Why Every Diabetic Needs a Blood Sugar Tester

As a diabetic, you don’t have the luxury of simply sitting down for a meal and eating to your heart’s content. You have to watch your food portions, and test your blood sugar before and after every meal.

Fortunately, a blood sugar tester can simplify this process and help you regain a bit of that normalcy that you desire.

How does the blood sugar tester work?

A useful tool in diabetic management – more specifically, blood glucose testing – the blood sugar meter/ tester has a test strip with a chemical called glucose oxidase.

Glucose oxidase reacts with blood producing gluconic acid. The meter then measures the current produced between the terminals in the strip. Thereafter, using an algorithm, the meter shows your blood glucose levels, based on the difference in current.

If you have type 1 diabetes, go for meters that detect the presence of ketones, which make your susceptible to ketoacidosis.

Most meters are portable and run on batteries. But if you need greater convenience, you can have more than one for home or office and while travelling.

What if you have eyesight problems?

You’re still covered. Simply get a blood glucose monitor that gives verbal instructions and results have. Some even speak other languages apart from English.

The testing procedure

The blood sugar tester has a simple-to-use process (a key benefit for any diabetic person who has many other issues requiring attention, besides diabetic management):

  1. Prick your finger with a needle (some meters test your forearm, upper arm and thigh, although they may give different results compared to your fingertip).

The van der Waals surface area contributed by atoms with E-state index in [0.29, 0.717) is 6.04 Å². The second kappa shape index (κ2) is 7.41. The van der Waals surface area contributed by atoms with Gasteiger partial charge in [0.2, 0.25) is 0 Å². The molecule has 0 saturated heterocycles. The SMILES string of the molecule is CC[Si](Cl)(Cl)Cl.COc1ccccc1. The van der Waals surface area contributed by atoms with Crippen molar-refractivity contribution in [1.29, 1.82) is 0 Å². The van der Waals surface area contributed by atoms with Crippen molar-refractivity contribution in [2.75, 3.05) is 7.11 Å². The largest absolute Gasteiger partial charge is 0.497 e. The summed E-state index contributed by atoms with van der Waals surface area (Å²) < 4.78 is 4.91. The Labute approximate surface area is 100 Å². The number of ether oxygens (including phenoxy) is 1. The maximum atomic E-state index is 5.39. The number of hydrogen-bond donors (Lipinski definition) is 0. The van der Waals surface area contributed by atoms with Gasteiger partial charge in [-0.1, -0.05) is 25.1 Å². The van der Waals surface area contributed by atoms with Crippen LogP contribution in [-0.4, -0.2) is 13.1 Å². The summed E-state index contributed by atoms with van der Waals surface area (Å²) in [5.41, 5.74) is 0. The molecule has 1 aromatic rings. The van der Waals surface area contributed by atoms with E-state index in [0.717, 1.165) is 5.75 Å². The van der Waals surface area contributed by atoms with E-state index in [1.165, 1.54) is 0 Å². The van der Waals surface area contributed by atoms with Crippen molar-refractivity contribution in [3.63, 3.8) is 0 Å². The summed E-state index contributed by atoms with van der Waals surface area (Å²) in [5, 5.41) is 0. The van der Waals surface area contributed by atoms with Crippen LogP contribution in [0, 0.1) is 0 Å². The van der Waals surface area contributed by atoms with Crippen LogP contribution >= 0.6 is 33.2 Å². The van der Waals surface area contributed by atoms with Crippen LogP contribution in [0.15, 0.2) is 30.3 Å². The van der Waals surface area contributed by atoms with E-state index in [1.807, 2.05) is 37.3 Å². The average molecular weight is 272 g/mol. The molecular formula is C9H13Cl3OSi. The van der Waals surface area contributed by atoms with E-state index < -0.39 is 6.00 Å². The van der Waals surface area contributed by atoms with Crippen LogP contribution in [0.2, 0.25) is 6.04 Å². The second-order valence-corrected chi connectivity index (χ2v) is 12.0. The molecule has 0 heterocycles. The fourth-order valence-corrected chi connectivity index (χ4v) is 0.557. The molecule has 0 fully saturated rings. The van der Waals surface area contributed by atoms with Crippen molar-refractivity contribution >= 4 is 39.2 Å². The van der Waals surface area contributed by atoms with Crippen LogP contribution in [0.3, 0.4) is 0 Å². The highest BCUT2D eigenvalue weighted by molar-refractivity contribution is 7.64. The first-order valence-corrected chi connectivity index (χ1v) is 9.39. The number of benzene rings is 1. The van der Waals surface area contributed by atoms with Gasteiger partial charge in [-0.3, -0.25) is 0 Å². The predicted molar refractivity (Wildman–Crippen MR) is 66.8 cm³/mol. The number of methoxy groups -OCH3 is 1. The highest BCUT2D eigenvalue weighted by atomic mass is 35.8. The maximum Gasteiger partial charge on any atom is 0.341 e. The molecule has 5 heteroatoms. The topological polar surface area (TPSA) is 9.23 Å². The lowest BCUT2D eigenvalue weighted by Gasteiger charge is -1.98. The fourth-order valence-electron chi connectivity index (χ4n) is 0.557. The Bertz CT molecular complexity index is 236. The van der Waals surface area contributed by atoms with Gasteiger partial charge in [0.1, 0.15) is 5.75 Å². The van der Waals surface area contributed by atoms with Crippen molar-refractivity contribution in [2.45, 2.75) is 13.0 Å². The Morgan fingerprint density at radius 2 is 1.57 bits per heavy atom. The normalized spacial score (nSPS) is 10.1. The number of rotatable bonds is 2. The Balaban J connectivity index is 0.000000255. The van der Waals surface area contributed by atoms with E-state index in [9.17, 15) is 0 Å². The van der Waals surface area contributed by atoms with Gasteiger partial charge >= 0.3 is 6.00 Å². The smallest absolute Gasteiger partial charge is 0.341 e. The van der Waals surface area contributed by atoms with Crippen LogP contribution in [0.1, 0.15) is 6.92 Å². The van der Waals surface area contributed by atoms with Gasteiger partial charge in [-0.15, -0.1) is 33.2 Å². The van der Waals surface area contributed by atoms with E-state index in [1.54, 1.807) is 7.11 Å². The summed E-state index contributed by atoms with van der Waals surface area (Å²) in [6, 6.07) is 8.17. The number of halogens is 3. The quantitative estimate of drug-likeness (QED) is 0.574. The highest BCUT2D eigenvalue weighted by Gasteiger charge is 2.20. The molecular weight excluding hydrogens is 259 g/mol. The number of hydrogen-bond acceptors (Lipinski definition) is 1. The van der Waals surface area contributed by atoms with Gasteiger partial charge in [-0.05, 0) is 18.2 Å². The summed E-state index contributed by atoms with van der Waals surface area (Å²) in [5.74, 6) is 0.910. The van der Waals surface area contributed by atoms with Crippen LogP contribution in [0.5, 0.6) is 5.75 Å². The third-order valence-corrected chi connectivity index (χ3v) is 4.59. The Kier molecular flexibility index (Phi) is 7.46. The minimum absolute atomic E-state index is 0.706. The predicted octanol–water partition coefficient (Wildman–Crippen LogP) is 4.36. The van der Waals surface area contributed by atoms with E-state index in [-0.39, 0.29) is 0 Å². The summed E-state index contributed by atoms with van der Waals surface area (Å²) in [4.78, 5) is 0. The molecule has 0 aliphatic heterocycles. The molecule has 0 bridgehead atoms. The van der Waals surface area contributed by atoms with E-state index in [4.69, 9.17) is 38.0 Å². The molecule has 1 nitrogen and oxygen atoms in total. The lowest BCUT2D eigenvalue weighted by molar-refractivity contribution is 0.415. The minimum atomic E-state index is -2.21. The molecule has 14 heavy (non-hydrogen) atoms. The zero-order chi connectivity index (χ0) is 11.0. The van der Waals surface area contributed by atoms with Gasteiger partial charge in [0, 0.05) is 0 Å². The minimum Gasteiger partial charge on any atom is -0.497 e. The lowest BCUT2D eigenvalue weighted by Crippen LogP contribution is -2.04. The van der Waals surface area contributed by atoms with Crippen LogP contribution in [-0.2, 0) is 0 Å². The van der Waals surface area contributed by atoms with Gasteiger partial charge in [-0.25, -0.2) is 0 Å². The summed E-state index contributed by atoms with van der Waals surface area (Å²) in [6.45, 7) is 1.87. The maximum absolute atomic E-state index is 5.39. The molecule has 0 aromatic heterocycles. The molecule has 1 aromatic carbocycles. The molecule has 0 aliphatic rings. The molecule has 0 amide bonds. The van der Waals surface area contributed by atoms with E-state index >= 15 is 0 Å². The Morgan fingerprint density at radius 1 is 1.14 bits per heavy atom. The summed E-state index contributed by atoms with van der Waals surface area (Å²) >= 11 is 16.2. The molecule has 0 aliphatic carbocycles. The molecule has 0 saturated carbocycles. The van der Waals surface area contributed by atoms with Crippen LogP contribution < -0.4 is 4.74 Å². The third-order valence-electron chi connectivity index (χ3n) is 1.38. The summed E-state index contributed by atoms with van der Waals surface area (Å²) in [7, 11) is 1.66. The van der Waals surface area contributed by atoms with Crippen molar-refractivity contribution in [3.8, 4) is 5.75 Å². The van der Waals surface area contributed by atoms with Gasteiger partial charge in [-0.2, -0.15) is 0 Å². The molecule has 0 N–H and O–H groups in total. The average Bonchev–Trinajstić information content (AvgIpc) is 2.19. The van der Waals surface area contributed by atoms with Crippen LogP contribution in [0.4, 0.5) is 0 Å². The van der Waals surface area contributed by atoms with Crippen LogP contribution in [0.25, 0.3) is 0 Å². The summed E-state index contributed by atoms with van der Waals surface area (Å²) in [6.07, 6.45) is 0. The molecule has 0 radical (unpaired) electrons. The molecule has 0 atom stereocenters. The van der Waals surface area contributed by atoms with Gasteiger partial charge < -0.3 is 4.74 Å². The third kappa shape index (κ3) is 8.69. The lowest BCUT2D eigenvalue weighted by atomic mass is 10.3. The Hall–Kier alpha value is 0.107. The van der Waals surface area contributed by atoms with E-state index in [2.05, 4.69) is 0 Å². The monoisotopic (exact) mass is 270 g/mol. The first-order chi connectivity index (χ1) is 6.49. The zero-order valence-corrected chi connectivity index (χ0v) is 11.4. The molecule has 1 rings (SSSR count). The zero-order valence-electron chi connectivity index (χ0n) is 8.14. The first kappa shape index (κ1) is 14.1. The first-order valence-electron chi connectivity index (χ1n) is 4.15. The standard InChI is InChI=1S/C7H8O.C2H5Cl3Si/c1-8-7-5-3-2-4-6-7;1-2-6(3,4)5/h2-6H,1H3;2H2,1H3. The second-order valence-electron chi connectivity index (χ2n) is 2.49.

2. Apply a drop of blood on the test strip.
  3. Place the strip on the meter.
  4. Within 15 second, your results will be ready.
  5. Store the results for discussion with your doctor.

Some meters even have charts and graphs showing movement of blood sugar levels over several months. If the results are inconsistent, check the test strip carefully.

Although the glucose monitors feature data storage, maintain clean records of tests done on blood, urine or ketones. This will assist your doctor in determining required changes in meal plans, exercise and medicine.

Accuracy of blood glucose meters

According to Dr. Alan Cariski, project leader for ISO 15197,

“More accurate glucose measurements will help patients to better regulate their diabetes through more informed treatment decisions…”

That’s why strict accuracy standards (ISO standards) were issued in 2013.

Therefore, manufacturers are required to test glucose meters with blood samples of at least 100 people. Two meters and a lab analyzer are used on each sample, and the accuracy should be +- 15% for most of the readings.

Care and maintenance

Meters must be cleaned regularly. Never use dirty or aging meters.

During regular use:

  • Store the monitor in a dry area.
  • Replace the cap immediately after use.
  • Keep a watchful eye on the expiry date.
  • Don’t refrigerate it.
  • Store it in a cool place. If kept in a hot place, the test strip may become unusable.
  • If the test strip comes into contact with crumbs, food or liquids, or gets damaged in any way, don’t use it.


The importance of testing your glucose levels cannot be emphasized enough. A tester helps you gain confidence in managing diabetes and make critical decisions when your blood glucose levels are high or low.

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